Then the Chief leaned back and smiled, “Only white man dumb enough to think he could improve system like that.”

Studies and research by people far cleverer than me have concluded that “Happiness” (whatever might be meant by that) is so important to all our lives and can contribute so much to our way of life that national government policy should be geared to achieving more of it. Does being wealthy make us happy and contented? The answer is “no” - not in the long term anyway. The opposite is true. Being materialistic generally leads to unhappiness and even a poor state of mental health. The research has shown that we are no happier than we were 50 years ago, despite a huge increase during that time in real incomes.

A satisfying way of living your life is far more important than material wealth. You might or might not agree.

It will probably be necessary to give a few such examples to explain what I am getting at. As I do, you might gradually come to a conclusion about whether you are content with your lot or whether you do want to break free from the cage. Clearly, I need to set out the background first. We will come to the really interesting bit - some ideas which you might be able to use - later in the book. Here are a couple of examples which may help to illustrate my personal view. They describe a couple of the things which I enjoy most of all. The first is very simple - it’s about taking my dog for a walk. The second was after enjoying a pleasant meal in the company of friends.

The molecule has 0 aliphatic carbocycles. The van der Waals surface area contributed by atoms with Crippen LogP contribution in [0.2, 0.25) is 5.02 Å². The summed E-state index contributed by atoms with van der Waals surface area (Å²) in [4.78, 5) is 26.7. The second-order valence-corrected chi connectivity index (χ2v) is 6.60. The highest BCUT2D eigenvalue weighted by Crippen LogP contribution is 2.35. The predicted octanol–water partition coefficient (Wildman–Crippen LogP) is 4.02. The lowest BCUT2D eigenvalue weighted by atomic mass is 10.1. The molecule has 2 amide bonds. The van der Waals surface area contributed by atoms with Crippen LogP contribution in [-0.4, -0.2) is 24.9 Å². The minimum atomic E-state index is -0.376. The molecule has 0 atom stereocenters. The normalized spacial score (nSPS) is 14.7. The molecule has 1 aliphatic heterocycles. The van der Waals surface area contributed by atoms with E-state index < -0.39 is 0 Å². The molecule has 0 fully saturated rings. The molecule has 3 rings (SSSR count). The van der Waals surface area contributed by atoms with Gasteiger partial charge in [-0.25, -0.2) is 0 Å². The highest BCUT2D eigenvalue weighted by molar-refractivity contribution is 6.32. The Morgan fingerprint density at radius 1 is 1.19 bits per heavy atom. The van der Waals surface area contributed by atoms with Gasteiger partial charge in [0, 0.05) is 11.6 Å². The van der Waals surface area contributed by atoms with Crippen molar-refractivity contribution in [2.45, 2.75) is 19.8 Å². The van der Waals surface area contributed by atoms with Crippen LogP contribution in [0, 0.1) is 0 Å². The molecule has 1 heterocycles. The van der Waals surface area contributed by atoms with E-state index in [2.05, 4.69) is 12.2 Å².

My dog and I know each other very well. We have very predictable needs. Our daily walks are a joy. For me, they mean a bit of exercise, fresh air, the countryside in all its seasons and the pleasure of seeing my dog, released from the confines of home and thoroughly enjoying herself. For her, it is the sheer joy of the chase - rabbits usually (she never catches them), the splashing in the stream and the happiness and contentment of it all. If, in other circumstances, she needed for some reason to follow her pack instincts she would know that she was part of a small society, all pulling in the same direction for a common purpose - survival. But the domesticated animal is content, sure in the knowledge that the essentials of life are really very simple and readily come by.